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Stock Strategist

Stock Options Aren't Ownership

Options offer managers a chance to cash in, not a stake in the firm.

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One of my favorite scenes in the movie Wall Street takes place when the character Gordon Gekko preaches to the shareholders of Teldar Paper about the lack of ownership among management in corporate America. "In the days of the free market when our country was a top industrial power, there was accountability to the stockholder," gripes Gekko. "The Carnegies, the Mellons, the men that built this great industrial empire, made sure of it because it was their money at stake. Today, management has no stake in the company!" Sadly, Gekko's comments remain true today.

It's important for management to own a stake in the companies they help run because it aligns their interests with shareholders. The best management teams think of shareholders as partners, and consequently only make (or lose) money when everyone does. You can find lots of information about management ownership in annual proxy statements that firms file with the Securities and Exchange Commission. There's typically a table at the beginning of the report that says how much management, directors, and major stockholders (i.e. over 5% of the firm) each own.

However, if you look closely at the footnotes, management ownership is oftentimes grossly overstated by the options they've been given by the board of directors. The SEC counts options exercisable within 60 days of a particular date prior to the time the proxy was filed as ownership. The problem is that owning options isn't the same as owning the stock. Management hasn't paid anything for the options, so they don't have the same risk as shareholders that have actually spent cash. If the company does something dim-witted and the stock price plummets, shareholders are the only ones that ultimately lose money; meanwhile, management's potential loss is capped at zero, but upside is unlimited. Management can even issue a new set of options at a lower price--or reprice existing ones and start the process over.

Technology companies are infamous for being run by management with ownership stakes comprised of mostly options. For instance, as of the most recent proxy,  PeopleSoft (PSFT) CEO Craig Conway owns 1.2% of the company. But after deducting options and unvested restricted stock, Conway only owns about 1,600 shares, or 0.0005% of PeopleSoft.  Adobe Systems (ADBE) CEO Bruce Chizen isn't much better. After backing out his 1.7 million options, Chizen owns a little more than 1,900 shares, or 0.0008% of Adobe as of the most recent proxy. Despite the fact that Chizen joined Adobe in 1994 and Conway joined PeopleSoft in 1999, neither executive has made a long-term commitment to their respective company because the majority of their ownership stake was given to them for nothing in the form of options.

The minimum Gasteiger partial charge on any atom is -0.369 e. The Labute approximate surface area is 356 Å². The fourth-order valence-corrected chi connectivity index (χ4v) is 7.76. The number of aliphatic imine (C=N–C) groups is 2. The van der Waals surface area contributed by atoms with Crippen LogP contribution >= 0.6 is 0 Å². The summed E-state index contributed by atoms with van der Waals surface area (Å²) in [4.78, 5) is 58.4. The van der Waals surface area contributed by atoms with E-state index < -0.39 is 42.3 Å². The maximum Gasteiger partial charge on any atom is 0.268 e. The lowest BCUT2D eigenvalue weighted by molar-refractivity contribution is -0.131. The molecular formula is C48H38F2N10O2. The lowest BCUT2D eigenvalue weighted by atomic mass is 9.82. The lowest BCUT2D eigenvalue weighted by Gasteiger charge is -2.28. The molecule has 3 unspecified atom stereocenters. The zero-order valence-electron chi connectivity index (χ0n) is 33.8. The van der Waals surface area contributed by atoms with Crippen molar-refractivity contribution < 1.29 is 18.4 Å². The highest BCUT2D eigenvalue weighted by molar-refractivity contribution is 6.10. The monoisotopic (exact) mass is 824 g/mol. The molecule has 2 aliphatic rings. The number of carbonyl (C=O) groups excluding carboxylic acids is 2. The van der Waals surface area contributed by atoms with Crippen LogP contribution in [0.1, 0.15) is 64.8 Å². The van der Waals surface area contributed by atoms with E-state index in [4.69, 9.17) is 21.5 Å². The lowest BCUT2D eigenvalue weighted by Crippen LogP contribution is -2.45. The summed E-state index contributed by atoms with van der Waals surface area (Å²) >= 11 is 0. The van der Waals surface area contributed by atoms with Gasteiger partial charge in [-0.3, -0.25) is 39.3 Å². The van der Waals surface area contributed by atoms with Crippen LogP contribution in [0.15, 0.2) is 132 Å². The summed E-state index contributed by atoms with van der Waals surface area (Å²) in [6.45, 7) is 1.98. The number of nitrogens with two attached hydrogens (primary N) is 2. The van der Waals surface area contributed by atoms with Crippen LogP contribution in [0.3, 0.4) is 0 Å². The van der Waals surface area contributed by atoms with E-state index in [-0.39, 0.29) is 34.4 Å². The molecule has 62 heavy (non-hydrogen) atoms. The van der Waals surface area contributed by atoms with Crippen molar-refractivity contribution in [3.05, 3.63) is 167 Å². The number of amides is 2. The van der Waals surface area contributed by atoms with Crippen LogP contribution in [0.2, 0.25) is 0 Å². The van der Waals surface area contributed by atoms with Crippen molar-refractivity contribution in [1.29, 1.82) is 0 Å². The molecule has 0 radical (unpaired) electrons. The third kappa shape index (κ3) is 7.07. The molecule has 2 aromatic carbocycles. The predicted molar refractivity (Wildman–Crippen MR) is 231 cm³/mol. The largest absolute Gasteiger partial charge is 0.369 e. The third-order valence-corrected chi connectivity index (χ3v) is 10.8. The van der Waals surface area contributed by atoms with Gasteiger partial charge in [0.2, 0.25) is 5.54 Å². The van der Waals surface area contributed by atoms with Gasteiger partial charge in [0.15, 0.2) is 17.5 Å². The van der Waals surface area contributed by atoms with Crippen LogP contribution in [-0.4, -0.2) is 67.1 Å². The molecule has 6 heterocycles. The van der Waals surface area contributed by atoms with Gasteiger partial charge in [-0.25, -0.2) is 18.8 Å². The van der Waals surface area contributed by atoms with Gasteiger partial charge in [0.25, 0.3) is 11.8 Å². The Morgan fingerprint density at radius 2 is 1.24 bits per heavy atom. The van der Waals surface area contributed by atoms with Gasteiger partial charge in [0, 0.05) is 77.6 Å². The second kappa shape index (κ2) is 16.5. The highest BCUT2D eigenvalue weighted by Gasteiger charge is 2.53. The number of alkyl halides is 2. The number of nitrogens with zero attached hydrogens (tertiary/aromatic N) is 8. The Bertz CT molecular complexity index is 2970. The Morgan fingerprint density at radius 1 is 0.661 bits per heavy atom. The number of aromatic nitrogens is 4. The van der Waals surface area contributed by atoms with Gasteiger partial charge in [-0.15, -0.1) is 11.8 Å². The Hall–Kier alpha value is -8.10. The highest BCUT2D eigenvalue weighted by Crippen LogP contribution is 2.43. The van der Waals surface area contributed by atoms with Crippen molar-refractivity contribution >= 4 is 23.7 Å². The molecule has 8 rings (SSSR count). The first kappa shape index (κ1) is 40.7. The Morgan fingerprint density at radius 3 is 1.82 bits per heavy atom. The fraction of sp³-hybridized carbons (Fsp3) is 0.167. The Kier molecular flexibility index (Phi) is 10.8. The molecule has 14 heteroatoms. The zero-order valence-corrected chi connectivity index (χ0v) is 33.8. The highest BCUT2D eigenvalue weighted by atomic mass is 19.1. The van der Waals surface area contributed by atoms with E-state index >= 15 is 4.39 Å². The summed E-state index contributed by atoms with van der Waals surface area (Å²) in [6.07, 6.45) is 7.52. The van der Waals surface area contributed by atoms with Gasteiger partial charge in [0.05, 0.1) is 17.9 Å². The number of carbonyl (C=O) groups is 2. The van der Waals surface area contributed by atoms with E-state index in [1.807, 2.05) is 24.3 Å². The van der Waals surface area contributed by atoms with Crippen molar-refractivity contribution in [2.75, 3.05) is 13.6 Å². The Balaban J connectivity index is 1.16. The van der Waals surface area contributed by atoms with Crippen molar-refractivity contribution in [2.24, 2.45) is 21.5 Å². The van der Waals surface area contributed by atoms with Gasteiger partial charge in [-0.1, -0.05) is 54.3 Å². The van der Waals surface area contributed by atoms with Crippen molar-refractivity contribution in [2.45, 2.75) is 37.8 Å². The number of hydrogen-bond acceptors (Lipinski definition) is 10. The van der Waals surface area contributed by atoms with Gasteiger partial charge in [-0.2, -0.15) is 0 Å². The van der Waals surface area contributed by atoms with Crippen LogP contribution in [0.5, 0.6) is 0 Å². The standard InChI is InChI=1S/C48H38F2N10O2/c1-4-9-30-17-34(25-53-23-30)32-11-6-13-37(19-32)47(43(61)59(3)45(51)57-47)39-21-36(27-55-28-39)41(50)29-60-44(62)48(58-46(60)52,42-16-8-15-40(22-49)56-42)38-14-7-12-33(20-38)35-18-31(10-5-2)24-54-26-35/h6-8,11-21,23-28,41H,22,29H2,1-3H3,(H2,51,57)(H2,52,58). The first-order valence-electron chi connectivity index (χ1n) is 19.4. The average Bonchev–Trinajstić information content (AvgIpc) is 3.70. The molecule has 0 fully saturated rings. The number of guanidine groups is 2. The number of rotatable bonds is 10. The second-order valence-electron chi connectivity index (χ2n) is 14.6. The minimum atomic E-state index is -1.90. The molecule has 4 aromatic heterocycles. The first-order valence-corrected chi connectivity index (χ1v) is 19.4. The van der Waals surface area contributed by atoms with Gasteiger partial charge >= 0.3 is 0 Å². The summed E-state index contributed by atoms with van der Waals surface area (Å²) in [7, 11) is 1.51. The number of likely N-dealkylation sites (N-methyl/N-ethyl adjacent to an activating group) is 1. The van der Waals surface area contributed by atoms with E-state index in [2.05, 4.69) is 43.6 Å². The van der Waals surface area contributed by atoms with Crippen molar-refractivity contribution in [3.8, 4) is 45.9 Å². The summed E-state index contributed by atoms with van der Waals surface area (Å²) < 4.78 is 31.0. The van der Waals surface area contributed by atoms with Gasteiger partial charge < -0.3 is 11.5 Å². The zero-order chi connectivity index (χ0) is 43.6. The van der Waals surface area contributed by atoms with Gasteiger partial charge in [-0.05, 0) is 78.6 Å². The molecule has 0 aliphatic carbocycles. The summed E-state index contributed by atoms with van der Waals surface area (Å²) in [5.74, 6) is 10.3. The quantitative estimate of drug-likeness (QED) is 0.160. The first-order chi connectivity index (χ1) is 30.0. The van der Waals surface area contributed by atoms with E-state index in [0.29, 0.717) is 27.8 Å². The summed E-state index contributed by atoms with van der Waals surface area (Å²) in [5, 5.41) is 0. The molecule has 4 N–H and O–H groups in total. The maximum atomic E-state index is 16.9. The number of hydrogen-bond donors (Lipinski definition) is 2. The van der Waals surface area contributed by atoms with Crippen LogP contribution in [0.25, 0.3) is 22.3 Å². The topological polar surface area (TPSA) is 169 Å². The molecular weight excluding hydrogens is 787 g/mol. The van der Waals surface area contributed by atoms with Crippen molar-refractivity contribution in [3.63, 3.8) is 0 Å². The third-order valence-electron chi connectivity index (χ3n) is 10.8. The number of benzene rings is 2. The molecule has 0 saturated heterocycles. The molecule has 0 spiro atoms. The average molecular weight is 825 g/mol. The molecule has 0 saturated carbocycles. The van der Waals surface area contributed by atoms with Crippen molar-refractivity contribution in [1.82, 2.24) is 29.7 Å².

There are exceptions.  Microsoft (MSFT) CEO Steve Ballmer's 4.4% ownership stake is entirely in stock. In fact, a search of every Microsoft proxy statement for the last 10 years, reveals that Ballmer and chairman Bill Gates haven't received a single option.  Learning Tree (LTRE) is another example of management team that's closely aligned with shareholders. CEO David Collins and president Eric Garen together own more than 47% of the company, nearly all of which is in plain old shares. It's even better when management and directors dip into their own pockets to buy stock.  Corning (GLW) director Gordon Gund spent $6 million buying the shares of his company on the open market last year.

Option supporters, typically the ones with the biggest grants, argue that options align shareholders and management interests because both have an incentive to see the stock price to rise. But this type of incentive can encourage unnecessary risk-taking. If management's only inducement is to boost the stock price, rather than grow the intrinsic value of the business (i.e. increase free cash flow), it may make stupid decisions--for example, making acquisitions or taking on debt--that destroy value. Some have gone as far as accounting trickery to boost profits. Even if the financials have to be restated, management can profit from a high stock price in the short term.

It's reasonable to demand that management own common stock in the companies shareholders have hired them to run. But giving away free options isn't the answer. Everyone should profit when management makes good business decisions and the stock price rises. Conversely, everyone should lose money when management screws up and the stock price plummets. But a management team that has its ownership stake tied up in free options doesn't play by this set of rules. Instead, it's only the shareholders who end up losing when management makes a wrong turn.

Mike Trigg does not own (actual or beneficial) shares in any of the securities mentioned above. Find out about Morningstar’s editorial policies.